Burnaby, B.C., orders Buddhist monk to tear down $300,000 temple because he doesn’t have permit

by Gordon McIntyre, Postmedia News, March 6, 2016

BURNABY, B.C. (Canada) -- Build it and they will come. Building inspectors that is, and if you don’t have a building permit and your land is zoned for agriculture and you’ve built a temple, city hall will want you to tear it down.

<< Le Thuan stands on the site where the City of Burnaby has ordered demolition of a temple and other buildings.

You need a permit, by the way, to tear it down. Le Thuan, a Buddhist monk who fled Vietnam for a refugee camp in the Philippines in 1988, moved to Canada 27 years ago, settling in the Lower Mainland.

In 2002, he bought some land in Burnaby for $950,000.

Thuan started adding structures behind the house and next to some existing outbuildings. He built a temple, a hall and a dining room, and installed plumbing and wiring.

The Vietnamese Unified Buddhist Congregation of B.C. would draw 100 or so people for weekend services, Thuan said. For special events, 1,000 could show up.

But someone told Burnaby’s building-permit section about the construction late in 2014 and inspectors showed up early last year. They found safety and health concerns and unpermitted construction.

Thuan was told he had to tear it all down, with the city turning off the power until the work is carried out to the city’s satisfaction.

The city further took Thuan and his congregation to court after it determined what little demolition there had had been was half-hearted and done without a demolition permit.

“It’s a big problem,” the 58-year-old monk said. “I work here. I lived here until it got too cold (with no power).”

Now he rents in Chilliwack, 100 kilometres away. The property, near where south Burnaby meets the Fraser River, is dotted with impressive Buddhist statues.

It is also full of neatly stacked building supplies and materials of the sort you’d need if you were building a temple, a mess hall and a place to meditate and chant.

Inside a shed toilets are stored, still in plastic wrapping.

Doors, outdoor gas-heaters, hot-water tanks and sinks sit in neat stacks beside a long row of cedar and bamboo that marks the estate’s boundary. The Maple Leaf, with a Heritage Canada stamp on it, is tacked above a door, inside of which sit piles of siding.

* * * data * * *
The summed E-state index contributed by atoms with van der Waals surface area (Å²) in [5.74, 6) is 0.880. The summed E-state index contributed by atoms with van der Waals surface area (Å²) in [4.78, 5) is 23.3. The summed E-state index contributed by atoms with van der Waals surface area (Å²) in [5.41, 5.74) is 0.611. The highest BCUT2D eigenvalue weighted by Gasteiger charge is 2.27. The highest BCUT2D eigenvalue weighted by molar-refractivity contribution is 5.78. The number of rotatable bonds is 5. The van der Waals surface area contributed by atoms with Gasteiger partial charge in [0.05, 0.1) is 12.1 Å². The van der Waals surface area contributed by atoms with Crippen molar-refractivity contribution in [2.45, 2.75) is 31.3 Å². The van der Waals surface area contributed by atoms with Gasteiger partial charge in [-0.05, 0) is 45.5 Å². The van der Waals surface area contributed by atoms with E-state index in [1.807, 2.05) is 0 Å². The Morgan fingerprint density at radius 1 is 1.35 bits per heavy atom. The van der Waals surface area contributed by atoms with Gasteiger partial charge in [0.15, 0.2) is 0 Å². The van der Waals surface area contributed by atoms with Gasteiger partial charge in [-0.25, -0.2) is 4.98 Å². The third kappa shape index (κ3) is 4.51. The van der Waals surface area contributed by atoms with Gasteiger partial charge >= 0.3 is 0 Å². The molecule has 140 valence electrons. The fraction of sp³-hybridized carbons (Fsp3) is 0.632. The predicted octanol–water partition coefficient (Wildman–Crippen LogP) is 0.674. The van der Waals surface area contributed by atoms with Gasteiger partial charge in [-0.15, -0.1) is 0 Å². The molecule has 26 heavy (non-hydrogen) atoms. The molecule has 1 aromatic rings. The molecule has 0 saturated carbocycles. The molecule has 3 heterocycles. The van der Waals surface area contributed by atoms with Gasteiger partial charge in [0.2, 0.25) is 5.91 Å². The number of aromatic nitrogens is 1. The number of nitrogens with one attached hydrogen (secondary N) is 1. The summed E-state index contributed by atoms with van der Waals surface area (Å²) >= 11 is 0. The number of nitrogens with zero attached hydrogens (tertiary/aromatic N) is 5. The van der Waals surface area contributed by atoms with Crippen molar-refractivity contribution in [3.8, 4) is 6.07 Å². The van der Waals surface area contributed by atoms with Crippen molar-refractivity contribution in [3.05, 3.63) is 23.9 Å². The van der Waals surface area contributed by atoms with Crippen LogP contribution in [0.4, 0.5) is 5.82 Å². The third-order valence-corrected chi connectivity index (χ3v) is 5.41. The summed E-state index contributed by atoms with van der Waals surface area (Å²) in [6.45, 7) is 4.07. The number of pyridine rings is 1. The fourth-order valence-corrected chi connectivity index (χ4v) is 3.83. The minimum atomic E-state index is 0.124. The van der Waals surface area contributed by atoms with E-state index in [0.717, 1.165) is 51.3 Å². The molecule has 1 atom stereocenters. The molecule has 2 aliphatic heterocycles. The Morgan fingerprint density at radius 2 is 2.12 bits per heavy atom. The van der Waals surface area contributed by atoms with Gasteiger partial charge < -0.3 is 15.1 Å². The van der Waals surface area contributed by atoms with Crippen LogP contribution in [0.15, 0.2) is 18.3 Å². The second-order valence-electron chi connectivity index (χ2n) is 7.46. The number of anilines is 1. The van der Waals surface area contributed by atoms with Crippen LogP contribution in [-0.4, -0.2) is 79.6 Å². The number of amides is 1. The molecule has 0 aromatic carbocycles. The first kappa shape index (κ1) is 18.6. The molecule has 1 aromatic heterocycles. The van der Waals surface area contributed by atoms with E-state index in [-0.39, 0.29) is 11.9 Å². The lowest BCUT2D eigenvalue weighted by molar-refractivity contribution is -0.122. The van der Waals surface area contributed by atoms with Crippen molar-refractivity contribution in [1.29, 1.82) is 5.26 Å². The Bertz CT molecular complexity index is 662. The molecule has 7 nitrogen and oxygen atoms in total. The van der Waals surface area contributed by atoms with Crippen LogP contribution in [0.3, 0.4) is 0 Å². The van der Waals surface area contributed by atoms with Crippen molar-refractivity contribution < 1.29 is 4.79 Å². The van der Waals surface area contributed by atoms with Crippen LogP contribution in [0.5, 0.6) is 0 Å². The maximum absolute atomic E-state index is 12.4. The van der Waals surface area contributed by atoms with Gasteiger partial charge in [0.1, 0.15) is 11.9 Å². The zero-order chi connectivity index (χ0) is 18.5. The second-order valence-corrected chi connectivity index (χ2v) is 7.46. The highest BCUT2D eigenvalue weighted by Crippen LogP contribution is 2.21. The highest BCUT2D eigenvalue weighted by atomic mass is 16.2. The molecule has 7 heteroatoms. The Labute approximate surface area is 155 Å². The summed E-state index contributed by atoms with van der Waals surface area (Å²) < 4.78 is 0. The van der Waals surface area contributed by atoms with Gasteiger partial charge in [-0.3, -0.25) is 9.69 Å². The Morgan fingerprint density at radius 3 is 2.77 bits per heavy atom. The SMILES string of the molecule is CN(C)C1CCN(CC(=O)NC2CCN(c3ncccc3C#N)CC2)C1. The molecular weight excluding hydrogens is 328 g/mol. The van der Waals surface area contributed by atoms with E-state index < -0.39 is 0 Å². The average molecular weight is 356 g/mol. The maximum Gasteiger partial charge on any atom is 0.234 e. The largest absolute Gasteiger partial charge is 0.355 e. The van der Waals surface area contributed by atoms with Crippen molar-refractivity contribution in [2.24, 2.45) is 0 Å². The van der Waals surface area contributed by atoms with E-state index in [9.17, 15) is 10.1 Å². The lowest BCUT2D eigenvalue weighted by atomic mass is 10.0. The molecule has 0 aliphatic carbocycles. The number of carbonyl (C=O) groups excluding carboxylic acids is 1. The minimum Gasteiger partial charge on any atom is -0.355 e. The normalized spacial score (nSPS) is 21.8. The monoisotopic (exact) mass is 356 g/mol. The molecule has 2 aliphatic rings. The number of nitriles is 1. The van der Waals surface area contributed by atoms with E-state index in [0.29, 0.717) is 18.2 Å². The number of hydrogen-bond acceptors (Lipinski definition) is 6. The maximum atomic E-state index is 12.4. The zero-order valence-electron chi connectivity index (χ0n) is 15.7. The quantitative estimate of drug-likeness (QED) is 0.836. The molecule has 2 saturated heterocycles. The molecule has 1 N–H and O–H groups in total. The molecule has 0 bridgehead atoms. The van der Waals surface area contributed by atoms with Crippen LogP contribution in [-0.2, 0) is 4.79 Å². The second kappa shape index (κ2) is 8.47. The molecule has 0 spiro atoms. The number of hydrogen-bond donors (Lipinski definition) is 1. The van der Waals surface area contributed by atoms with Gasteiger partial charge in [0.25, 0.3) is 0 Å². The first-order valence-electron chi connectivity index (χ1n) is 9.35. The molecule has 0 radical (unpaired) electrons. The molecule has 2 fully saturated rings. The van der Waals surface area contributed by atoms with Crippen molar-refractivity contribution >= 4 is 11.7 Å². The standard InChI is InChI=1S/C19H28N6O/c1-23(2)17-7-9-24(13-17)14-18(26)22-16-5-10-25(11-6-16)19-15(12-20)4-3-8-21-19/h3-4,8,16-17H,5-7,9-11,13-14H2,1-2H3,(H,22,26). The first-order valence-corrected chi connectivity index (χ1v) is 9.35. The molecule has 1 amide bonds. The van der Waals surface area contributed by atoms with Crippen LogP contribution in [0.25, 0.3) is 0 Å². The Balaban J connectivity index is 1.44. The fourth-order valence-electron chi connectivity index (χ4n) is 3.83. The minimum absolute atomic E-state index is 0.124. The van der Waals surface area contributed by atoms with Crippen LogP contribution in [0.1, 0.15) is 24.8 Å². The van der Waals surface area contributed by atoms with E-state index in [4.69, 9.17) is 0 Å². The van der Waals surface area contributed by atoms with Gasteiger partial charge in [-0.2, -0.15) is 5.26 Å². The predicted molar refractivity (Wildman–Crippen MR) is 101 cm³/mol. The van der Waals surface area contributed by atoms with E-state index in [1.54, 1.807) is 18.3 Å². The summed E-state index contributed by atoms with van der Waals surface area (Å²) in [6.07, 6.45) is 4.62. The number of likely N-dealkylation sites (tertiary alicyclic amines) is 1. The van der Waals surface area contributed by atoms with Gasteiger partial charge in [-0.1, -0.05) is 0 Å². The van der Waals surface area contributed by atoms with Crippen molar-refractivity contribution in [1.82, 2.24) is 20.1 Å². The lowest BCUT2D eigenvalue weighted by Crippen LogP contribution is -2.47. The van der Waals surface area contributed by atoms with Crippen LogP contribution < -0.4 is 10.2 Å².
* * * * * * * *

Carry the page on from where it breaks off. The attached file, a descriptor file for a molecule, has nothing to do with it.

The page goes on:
A backhoe and Bobcat sit in the yard, while a raised patch of ground keeps the organic blueberry crop safe from the bog the rest of the land can become in wet weather.

Thuan sells his modest harvest during the summer to help raise money for his temple.

The blueberries are the closest thing to agriculture on Thuan’s patch of the Agricultural Land Reserve, and the properties around him. He tried to get permission from the Agricultural Land Commission to change his designation so he could subdivide the property for mixed agricultural and temple use, but the City of Burnaby was against it.

Barely 100 metres from Thuan’s far-more modest Unified Buddhist structure is the Evangelical Chinese Bible Church. Not far from it is the Philippine-rooted Iglesia ni Cristo. Less than 200 metres in the other direction there is a big Hare Krishna temple.

There are also a nearby golf course and ball diamonds.

So much of the surrounding land is used for anything but agriculture.

The City of Burnaby declined to discuss Thuan’s case, citing the long legal battle between the two parties and the fact that Thuan and his congregation have been granted a 120-day extension to demolish the temple.

Thuan, who spent upwards of $300,000 on construction and will be on the hook for $120,000 in demolition costs — sums raised by his congregation — still wants his temple.

“There is a temple there and a temple there,” he said, waving his hands at the nearby houses of worship and contemplation, structures far bigger than anything Thuan planned. “Demolishing everything breaks my heart.

“But, yes, I will take it all down, I have got my permit to do that.”

He put the land up for sale, asking $9.8 million, and had no offers. He has since lowered his asking price to $7.8 million.

The 2016 assessment valued the property at $4.7 million.

If Thuan can sell, he would like to buy a disused church and convert it into a Buddhist temple.
But he sees a far simpler solution. “I would like to have a temple here and still farm the property,” he said.

“That to me seems fair.”

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